Danish bicycle owners are facing widespread thievery; particularly in the capital, Copenhagen. In the past year there have been an astonishing 80,000 reports of taken two-wheelers, with just one out of every three hundred recovered by authorities.
Copenhagen Post reports that the 2009 total was an increase of 7,500 on the previous year, around a 10 percent rise according to the Danish Insurance Association.
In Copenhagen, the admission by local police officers previously that they lack sufficient resources to adequately address the problem has been seen by many thieves as an open invitation to compound the matter. The capital hosted nearly half of all national bike thefts; a 14 percent rise in the city from the last survey. Aarhus, the country’s second largest city, recorded a 16 percent increase in stolen bicycles from the previous year.
Last year’s figures, when using calculations based on the average compensation paid out for a stolen bicycle, means that insurers faced a potential bill of some DKK 230 million (USD 45 million) in claims.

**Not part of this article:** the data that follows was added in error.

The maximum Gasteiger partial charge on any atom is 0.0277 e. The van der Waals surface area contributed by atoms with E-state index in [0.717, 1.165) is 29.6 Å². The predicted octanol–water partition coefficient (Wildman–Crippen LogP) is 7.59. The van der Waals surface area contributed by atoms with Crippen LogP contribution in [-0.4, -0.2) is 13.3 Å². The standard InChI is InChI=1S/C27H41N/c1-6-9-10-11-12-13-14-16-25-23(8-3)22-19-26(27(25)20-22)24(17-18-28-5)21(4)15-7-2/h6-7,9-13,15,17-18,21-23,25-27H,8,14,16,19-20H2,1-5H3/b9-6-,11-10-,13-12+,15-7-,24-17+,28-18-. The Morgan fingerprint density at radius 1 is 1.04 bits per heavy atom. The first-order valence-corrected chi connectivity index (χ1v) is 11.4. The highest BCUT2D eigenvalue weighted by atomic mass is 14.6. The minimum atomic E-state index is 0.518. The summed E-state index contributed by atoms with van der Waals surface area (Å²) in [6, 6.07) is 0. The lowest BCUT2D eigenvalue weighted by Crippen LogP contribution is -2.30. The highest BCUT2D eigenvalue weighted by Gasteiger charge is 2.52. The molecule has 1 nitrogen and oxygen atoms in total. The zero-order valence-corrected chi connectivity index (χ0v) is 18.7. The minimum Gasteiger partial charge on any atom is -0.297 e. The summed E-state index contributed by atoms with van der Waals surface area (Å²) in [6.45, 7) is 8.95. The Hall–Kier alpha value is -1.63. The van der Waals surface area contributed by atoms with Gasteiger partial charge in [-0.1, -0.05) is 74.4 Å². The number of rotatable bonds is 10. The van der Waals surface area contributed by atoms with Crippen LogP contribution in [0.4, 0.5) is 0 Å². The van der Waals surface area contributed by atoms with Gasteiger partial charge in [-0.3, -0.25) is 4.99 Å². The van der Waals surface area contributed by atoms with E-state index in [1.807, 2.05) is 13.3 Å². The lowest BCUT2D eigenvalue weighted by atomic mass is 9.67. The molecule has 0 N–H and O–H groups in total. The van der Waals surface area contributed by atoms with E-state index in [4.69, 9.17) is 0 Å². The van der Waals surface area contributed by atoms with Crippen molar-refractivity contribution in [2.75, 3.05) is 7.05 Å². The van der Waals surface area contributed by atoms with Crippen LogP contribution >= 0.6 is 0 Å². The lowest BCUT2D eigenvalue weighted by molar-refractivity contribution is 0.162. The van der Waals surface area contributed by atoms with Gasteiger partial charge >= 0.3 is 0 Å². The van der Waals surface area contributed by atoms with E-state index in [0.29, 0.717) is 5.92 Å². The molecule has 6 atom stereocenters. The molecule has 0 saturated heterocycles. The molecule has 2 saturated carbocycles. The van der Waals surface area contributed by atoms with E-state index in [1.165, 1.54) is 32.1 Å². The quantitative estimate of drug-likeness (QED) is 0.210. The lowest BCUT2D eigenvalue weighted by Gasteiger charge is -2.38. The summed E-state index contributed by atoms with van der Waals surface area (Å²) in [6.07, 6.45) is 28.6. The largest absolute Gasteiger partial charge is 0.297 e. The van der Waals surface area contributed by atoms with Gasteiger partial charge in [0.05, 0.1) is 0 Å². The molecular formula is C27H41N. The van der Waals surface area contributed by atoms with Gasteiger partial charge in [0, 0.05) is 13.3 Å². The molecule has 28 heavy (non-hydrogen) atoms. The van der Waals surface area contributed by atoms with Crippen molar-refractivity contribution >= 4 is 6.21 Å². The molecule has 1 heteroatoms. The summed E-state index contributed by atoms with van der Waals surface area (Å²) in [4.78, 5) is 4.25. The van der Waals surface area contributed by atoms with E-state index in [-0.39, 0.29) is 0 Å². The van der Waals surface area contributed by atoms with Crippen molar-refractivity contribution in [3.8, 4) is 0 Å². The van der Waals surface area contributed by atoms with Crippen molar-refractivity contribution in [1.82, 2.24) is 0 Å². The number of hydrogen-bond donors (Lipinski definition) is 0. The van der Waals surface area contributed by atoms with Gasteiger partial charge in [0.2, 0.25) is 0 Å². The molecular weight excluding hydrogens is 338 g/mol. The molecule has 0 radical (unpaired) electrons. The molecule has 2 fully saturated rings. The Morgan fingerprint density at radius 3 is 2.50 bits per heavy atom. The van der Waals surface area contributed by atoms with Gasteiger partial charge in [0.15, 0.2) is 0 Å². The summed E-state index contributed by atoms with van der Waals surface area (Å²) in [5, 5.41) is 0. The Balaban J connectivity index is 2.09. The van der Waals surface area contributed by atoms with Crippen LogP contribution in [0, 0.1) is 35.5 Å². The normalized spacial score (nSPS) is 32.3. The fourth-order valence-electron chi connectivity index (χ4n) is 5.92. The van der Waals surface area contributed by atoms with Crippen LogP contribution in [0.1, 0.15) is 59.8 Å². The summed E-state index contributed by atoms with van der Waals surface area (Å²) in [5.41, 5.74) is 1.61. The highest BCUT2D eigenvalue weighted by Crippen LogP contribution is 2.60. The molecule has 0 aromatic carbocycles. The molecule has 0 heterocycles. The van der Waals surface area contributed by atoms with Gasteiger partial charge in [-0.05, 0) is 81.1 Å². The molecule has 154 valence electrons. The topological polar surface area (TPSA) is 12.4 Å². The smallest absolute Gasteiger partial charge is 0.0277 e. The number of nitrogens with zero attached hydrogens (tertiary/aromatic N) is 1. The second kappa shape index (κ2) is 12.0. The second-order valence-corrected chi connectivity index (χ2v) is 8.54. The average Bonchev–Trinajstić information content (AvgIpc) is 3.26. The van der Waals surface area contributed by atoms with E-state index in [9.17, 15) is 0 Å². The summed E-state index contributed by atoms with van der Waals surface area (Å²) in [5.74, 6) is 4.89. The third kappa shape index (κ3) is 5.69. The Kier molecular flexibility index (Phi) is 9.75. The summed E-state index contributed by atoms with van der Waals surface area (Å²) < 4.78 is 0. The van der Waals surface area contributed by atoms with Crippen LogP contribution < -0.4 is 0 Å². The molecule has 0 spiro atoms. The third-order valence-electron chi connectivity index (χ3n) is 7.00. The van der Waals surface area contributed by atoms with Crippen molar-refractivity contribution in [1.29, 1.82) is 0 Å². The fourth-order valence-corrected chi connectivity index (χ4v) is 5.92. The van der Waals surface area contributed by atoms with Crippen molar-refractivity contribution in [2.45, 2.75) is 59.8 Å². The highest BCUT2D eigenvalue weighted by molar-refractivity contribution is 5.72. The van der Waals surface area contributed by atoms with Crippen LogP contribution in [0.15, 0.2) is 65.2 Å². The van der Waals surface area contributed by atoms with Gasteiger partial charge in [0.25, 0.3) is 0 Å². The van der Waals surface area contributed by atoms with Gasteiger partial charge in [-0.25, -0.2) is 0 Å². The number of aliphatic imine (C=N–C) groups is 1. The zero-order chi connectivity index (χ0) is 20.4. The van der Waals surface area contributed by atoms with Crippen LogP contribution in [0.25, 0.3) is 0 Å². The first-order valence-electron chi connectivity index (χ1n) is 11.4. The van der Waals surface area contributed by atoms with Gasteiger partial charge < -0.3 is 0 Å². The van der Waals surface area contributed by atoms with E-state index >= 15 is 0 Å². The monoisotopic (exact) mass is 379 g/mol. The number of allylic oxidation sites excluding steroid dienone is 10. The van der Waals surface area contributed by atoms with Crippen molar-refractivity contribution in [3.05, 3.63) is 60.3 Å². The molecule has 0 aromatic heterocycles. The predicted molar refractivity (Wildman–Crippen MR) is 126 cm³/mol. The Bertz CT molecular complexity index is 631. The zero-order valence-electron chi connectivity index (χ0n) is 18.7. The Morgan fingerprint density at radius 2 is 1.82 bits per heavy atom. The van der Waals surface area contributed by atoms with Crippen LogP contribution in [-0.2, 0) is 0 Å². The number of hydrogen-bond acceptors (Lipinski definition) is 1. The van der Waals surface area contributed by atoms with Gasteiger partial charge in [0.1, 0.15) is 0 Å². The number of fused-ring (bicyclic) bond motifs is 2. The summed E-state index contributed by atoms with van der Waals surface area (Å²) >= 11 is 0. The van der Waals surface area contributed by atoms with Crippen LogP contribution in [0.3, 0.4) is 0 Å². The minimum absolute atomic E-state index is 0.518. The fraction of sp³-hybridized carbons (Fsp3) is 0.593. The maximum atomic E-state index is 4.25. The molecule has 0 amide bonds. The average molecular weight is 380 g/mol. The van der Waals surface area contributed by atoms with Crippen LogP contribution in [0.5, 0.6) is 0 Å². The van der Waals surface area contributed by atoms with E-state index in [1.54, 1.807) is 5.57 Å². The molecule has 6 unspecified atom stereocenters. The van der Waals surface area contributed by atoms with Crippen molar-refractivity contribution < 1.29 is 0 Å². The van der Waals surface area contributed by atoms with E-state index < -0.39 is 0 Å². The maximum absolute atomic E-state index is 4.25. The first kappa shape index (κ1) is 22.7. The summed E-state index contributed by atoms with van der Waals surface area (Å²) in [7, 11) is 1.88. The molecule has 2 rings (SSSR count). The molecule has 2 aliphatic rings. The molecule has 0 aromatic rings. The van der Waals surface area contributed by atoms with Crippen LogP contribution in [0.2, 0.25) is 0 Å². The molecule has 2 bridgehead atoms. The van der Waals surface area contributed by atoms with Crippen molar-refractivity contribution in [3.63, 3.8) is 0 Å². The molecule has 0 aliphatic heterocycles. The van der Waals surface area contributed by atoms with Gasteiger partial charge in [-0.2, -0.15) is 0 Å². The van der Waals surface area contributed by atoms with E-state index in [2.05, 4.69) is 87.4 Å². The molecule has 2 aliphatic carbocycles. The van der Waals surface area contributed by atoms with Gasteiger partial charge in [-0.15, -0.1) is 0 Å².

Unfortunately, the average bike thief does not fit any consistent police profile, with officials stating that the theft occurrences by people on their way home from a night on the town were just as commonplace as by professional criminals. The association also suggested that false reports of bicycle theft for the purpose of insurance fraud could also be pushing the figures higher, as could cases where people simply forgot where they parked.
However, police have also reasoned that the true number of thefts can never be precisely estimated given that many go unreported due to most members of the public not knowing their bicycle serial number.